There was a time when basic socks would be on the needles for months before being finished, but I've discovered that if I keep my hands busy while reading boring work stuff, I stay more focused, feel happier, and am less inclined to take a Ravelry break. And, I get more socks.

Sunday, October 14, 2007

Too big for my britches?

Recently, upon examining my knit kit, the Ziploc baggie that I move from storage ottoman to knitting bag of the day, I felt a smugness at the relics of the youth of my knitting career. 'See these stitch markers and row counters?,' I said to myself, 'I can't remember when I used them last. I must be getting better at this.'

And yet, I've been procrastinating on the second of the Little Child's Socks. Why? Because the pattern is written row-by-row, and that just requires a lot of counting and paying attention. But, wait, don't I have a tool for that?

Little child's sock

Progress has resumed. That '04 means row 104, as in 5 rows from the heel flap. Oh, yeah.

Edit: Oh, and did you catch on My Name is Earl this week that Joy made socks for Earl? That show just went up a few notches in my book.

Saturday, October 13, 2007


I finally received my replacement size 7 Harmony tips yesterday, and wouldn't you know it, one of them was mis-threaded. But, between the first set and the replacement set, I have two working tips and was finally able to swatch for Mom's cardi.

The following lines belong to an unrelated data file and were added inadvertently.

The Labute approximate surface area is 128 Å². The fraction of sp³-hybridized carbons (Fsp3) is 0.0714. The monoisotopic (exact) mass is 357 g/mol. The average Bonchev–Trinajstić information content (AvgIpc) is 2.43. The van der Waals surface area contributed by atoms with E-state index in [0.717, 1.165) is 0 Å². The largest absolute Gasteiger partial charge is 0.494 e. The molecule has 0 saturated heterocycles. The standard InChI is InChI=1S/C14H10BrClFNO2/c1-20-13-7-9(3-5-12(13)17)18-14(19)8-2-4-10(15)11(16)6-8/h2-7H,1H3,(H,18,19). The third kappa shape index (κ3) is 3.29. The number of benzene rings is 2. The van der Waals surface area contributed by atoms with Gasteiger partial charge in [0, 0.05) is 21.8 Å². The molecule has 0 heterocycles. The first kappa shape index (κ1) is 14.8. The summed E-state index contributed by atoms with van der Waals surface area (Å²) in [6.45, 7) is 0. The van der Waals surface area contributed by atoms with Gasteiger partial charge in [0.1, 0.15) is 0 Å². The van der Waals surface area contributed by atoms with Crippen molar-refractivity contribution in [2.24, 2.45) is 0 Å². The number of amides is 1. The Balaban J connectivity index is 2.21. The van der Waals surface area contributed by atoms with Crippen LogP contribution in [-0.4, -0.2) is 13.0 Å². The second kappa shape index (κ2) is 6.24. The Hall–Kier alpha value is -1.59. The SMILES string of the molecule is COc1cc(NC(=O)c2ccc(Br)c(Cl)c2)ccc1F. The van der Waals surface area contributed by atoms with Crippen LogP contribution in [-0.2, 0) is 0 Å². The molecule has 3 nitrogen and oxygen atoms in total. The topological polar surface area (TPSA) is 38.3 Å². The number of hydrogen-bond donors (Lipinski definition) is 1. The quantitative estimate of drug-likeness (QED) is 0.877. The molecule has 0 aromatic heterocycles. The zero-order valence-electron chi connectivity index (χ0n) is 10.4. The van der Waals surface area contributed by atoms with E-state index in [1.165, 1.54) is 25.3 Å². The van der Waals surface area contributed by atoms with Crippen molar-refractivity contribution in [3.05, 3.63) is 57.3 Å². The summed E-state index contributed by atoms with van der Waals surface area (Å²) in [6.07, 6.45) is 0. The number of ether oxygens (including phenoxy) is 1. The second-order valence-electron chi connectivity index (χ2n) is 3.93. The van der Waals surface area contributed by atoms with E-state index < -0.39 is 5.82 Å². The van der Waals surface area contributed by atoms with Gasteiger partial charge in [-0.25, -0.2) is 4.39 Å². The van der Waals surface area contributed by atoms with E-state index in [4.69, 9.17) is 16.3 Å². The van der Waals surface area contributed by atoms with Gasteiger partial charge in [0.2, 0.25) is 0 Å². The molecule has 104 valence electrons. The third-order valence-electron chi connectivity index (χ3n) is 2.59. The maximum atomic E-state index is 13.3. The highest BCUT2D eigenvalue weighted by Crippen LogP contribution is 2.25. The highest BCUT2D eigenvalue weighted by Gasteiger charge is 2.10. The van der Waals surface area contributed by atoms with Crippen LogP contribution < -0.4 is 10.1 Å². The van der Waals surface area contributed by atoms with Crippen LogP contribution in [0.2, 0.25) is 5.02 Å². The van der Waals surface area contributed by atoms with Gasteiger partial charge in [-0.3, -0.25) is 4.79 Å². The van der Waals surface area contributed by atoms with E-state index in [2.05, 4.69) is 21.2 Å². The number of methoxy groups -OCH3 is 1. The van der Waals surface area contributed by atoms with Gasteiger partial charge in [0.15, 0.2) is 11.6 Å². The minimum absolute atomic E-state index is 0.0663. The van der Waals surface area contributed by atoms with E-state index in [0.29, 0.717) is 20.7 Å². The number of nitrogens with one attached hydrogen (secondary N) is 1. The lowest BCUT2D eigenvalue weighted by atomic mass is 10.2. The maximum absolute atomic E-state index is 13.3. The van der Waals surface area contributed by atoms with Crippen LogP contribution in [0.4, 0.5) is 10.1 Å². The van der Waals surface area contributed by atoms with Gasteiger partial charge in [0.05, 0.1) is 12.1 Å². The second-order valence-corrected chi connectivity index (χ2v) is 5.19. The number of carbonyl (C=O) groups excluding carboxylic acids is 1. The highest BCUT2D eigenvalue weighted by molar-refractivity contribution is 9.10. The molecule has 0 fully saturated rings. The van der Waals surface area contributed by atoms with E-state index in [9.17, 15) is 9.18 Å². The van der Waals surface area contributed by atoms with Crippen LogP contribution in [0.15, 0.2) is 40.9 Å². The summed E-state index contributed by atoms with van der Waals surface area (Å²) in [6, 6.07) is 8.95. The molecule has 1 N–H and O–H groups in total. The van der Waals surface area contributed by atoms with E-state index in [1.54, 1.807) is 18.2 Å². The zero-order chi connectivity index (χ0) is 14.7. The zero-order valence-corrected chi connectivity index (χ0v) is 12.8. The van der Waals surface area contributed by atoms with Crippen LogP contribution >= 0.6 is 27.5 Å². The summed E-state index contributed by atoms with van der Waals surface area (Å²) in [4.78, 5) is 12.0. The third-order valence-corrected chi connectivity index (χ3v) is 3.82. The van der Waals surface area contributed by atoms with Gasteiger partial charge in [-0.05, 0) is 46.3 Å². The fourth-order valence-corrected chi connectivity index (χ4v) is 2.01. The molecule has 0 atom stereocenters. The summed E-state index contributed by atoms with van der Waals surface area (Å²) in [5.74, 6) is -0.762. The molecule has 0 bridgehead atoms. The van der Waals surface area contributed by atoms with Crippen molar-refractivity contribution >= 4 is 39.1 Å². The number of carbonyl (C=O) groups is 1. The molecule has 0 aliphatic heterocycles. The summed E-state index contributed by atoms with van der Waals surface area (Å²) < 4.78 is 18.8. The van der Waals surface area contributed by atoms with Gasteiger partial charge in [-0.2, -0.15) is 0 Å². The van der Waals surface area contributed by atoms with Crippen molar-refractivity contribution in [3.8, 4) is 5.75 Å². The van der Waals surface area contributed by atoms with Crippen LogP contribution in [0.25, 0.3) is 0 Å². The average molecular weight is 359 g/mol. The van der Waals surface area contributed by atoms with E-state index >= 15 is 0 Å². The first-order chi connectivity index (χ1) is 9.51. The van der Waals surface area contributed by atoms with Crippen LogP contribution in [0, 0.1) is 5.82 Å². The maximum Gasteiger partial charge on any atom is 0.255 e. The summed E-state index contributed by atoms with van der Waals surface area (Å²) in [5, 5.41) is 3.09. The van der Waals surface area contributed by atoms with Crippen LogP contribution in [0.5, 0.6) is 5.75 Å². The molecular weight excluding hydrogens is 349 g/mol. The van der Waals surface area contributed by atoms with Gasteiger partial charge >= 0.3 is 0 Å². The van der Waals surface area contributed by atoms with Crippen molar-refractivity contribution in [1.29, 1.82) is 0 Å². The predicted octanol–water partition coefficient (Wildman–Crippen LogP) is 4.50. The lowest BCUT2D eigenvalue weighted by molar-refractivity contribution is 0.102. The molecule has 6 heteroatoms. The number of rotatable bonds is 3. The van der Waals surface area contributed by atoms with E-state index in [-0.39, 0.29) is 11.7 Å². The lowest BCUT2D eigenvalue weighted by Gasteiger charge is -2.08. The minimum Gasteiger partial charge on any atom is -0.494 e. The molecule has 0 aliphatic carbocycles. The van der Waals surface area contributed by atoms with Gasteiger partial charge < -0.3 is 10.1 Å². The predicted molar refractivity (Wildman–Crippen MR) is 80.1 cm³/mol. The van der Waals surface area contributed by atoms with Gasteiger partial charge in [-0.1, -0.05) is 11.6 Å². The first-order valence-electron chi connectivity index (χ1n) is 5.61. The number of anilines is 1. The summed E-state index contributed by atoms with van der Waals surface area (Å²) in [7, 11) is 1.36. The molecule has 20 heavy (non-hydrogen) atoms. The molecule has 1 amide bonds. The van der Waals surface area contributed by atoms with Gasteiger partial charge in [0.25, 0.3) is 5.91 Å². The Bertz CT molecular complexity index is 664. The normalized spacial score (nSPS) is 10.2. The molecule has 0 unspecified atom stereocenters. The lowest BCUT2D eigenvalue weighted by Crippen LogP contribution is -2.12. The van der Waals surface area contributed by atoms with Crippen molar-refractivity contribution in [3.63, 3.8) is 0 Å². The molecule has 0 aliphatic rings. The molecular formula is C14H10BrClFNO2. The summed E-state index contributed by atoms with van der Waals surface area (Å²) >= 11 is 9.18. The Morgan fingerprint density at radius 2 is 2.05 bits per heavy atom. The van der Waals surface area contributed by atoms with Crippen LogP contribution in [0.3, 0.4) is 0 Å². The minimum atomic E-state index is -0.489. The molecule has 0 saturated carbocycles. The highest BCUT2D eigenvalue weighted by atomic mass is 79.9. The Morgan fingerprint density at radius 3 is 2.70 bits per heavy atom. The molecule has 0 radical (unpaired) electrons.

The yarn (Plymouth Suri Merino) is incredibly soft, but it makes my nose itch a little bit.

Thursday, October 11, 2007

Not quite a pair.

Ringwood Socks

I can't believe how much I'm enjoying simultaneously knitting two pairs of socks in the same pattern. No second sock syndrome, or even third or fourth sock syndrome. It must be the quick-knitting stitch pattern, the clever shaping, the slight modifications for my husband's socks, the beautiful yarn, and the perfect fit.

Ringwood sock

Just like the two of us: variations on a theme. Me: by the book; him: more experimental.

Sunday, October 7, 2007

Parade of Socks

For Soctoberfest, a chronicle of my sock-knitting career:

Cable Rib Socks
Erica Knight
Cable Rib Socks
Claudia Handpainted
for me
Eesti Trial Hiking Socks
Nancy Bush
Eesti Trail Hiking Socks
Wool of the Andes
for MIL
Entrelac Socks
Eunny Jang
Entrelac Socks
Knit Picks Essential
for me
Gentleman's Shooting Stockings
Nancy Bush
Gentleman's Shooting Stockings
Knit Picks Essential Tweed
for DH
Friday Harbor Socks
Nancy Bush
Friday Harbor
Mountain Colors Bearfoot
for me
Basic Socks
Yarn Harlot
Basic Sock Recipe
Artyarns Ultramerino
for me
Spey Valley Socks
Nancy Bush
Spey Valley
Cherry Tree Hill
for DH
German Stockings
Cookie A
German Stockings
Lorna's Laces Shepherd Sock
for me
Vesper Socks
my design
Vesper Redux
Vesper Sock
for me
Minerva's Argyles
my design
Minerva's Argyles
Knit Picks Gloss
for me
Embossed Leaves
Mona Schmidt
Embossed Leaves
for me
Swirl Sock
Swirl Socks
Lorna's Laces Shepherd Sock
for me
Arch-Shaped Norwegian Stockings
Nancy Bush
Norwegian Stockings
Dale of Norway Heilo
for me
Nancy Bush
Louet Gems Pearl
for Grandma
Mom's Birthday Socks
Ann Budd
Cowgirl's Slipper Socks
Claudia Haindpainted
for Mom
Grandma's Birthday Socks
Nancy Bush
Child's French Sock
Louet Gems Pearl
Plain Trekking Socks
my design
basic sock with round toe
Trekking XXL
for DH
Anniversary Socks
Nancy Bush
Anniversary Socks
Dream in Color Smooshy
for me

Counting the socks-in-progress, that's 50% Nancy Bush! Also, mostly for myself. I'm a selfish little knitter, but I have warm feet!